Spotting and avoiding scams

Spotting scams isn't as easy as you might think. Scammers like to pose as trustworthy people and organizations, such as government officials, charities, and financial institutions.

Recently, fake Internal Revenue Service (IRS) phone calls have been discovered that have cost some Americans thousands of dollars. Because fraud against taxpayers is so common, the IRS provides scam alerts on its website to keep consumers informed.

Scammers might contact you by phone, text, or email. Their messages can look legitimate, but they're often riddled with spelling and grammar mistakes. If someone asks for personal or financial information, that's the biggest sign of a potential scammer.

Scammers also like to create a false sense of urgency. They might send you a fake receipt from a purchase you never made, an expensive bill, a message saying one of your accounts is suspended, or a recorded message that means you're facing a fine or an arrest.

Phishing emails are another common scam that may feature logos or signatures that resemble official agencies and companies. Here are some examples:

  • Emails offering free goods or services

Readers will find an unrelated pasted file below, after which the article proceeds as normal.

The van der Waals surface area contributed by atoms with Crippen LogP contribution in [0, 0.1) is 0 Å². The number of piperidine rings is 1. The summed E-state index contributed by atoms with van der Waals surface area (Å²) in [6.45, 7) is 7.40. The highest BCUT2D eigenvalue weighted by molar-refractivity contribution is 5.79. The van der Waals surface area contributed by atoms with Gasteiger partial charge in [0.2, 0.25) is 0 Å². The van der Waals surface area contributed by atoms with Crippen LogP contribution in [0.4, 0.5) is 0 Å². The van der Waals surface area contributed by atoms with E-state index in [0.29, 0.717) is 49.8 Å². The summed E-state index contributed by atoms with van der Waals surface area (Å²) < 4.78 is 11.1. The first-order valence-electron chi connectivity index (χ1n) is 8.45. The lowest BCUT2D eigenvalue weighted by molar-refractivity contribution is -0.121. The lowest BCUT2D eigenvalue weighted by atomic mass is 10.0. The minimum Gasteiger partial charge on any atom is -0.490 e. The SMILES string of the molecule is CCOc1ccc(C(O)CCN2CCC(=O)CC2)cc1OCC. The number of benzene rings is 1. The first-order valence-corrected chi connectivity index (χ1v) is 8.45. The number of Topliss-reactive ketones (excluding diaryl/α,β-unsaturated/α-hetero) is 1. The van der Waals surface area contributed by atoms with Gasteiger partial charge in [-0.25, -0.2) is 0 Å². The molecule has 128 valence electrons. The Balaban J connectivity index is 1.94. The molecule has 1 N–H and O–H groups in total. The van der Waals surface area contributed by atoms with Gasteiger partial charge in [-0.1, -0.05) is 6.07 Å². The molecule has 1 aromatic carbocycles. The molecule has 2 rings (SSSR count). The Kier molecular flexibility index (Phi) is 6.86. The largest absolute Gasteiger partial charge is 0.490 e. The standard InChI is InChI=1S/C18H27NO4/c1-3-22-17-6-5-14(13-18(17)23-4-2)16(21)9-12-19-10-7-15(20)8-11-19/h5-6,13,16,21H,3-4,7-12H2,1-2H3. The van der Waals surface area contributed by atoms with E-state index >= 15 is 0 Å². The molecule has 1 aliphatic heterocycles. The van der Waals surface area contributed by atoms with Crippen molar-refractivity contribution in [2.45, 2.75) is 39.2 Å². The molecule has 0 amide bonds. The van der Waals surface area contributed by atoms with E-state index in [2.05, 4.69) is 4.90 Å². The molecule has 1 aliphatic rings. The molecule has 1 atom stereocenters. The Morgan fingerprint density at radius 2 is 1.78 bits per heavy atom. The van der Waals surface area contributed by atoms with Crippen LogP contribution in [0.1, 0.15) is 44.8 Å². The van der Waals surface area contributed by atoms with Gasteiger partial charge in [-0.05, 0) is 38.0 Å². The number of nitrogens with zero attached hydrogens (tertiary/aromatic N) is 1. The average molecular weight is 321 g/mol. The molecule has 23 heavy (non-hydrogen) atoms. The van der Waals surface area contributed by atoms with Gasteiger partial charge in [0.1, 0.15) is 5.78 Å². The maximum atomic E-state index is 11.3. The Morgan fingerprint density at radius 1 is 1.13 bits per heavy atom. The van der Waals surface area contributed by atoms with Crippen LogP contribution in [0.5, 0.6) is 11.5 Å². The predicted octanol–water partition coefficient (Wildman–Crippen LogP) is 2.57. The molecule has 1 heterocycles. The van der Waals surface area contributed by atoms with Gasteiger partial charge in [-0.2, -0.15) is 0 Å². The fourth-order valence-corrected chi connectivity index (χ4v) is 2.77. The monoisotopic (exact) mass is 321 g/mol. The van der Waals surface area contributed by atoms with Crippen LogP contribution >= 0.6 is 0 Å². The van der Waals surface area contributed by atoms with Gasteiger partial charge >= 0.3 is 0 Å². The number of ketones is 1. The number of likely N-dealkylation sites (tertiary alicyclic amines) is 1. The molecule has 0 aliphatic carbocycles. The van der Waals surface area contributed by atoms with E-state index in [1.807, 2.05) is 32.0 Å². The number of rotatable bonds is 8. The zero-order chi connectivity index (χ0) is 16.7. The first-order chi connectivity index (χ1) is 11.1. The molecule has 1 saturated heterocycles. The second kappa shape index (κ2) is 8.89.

• Emails containing fake receipts or invoices that you know you didn't pay
  • Emails claiming suspicious activity on private accounts
  • Emails asking you to verify your personal information or click unusual links


Don't fall for any of these scare tactics meant to trick you into giving away your personal or financial information. If you receive a message that seems suspicious, you can contact the person or organization directly and ask if they need anything. Best practices include deleting unrecognized messages, not responding, blocking unknown numbers, and hovering your cursor over any hyperlinks to verify if the link is legitimate.

Saving money

In the current recession, everyone's looking for ways to tighten budgets. Start by cutting membership expenses or subscription services you're not using. These fees add up over time, and you might even have forgotten about the ones with auto-pay features.

If you pay for auto or home insurance, shop around for lower premiums. Many people haven't compared rates in years. You can also compare rates on things like internet service, cable plans, or cell phone service. Ideally, everyone should take the time to shop around periodically to make sure they're getting the best deal.

It's also a great time to refinance your home or auto loan if you qualify for a better rate. Contact your financial institutions or research lenders to determine if you can refinance existing loans at a lower interest rate and save money on the overall life of your loan.

As you deal with your financial challenges, remember that you're not alone. WSECU is the credit union for Washington. If you need help with personal banking, loans, or business finances, you can contact WSECU here.

Tune in to STAR 101.5 weekday afternoons at 5:50 p.m. or go to star1015.com/podcasts to hear money tips and ideas to make your dollars go further, featuring WSECU's Briana Mickelson.